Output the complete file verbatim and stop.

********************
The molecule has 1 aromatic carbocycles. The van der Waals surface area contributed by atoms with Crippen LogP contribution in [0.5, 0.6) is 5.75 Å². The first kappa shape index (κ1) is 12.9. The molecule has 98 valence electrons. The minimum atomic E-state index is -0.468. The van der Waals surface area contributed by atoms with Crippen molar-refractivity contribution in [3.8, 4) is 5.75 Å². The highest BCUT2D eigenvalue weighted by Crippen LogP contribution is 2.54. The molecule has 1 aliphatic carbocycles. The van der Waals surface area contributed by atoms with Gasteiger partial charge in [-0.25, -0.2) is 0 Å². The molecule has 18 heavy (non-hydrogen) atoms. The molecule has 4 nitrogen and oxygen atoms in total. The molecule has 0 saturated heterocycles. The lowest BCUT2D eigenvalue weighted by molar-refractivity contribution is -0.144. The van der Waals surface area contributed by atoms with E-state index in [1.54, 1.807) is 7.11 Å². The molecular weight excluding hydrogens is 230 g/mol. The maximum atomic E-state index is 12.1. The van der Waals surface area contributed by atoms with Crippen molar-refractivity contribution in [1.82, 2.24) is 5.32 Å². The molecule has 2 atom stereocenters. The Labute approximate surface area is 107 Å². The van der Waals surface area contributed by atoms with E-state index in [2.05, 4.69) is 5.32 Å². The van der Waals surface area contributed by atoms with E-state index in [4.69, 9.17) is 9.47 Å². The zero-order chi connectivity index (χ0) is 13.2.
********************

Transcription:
The molecule has 1 aromatic carbocycles. The van der Waals surface area contributed by atoms with Crippen LogP contribution in [0.5, 0.6) is 5.75 Å². The first kappa shape index (κ1) is 12.9. The molecule has 98 valence electrons. The minimum atomic E-state index is -0.468. The van der Waals surface area contributed by atoms with Crippen molar-refractivity contribution in [3.8, 4) is 5.75 Å². The highest BCUT2D eigenvalue weighted by Crippen LogP contribution is 2.54. The molecule has 1 aliphatic carbocycles. The van der Waals surface area contributed by atoms with Gasteiger partial charge in [-0.25, -0.2) is 0 Å². The molecule has 18 heavy (non-hydrogen) atoms. The molecule has 4 nitrogen and oxygen atoms in total. The molecule has 0 saturated heterocycles. The lowest BCUT2D eigenvalue weighted by molar-refractivity contribution is -0.144. The van der Waals surface area contributed by atoms with E-state index in [1.54, 1.807) is 7.11 Å². The molecular weight excluding hydrogens is 230 g/mol. The maximum atomic E-state index is 12.1. The van der Waals surface area contributed by atoms with Crippen molar-refractivity contribution in [1.82, 2.24) is 5.32 Å². The molecule has 2 atom stereocenters. The Labute approximate surface area is 107 Å². The van der Waals surface area contributed by atoms with E-state index in [2.05, 4.69) is 5.32 Å². The van der Waals surface area contributed by atoms with E-state index in [4.69, 9.17) is 9.47 Å². The zero-order chi connectivity index (χ0) is 13.2.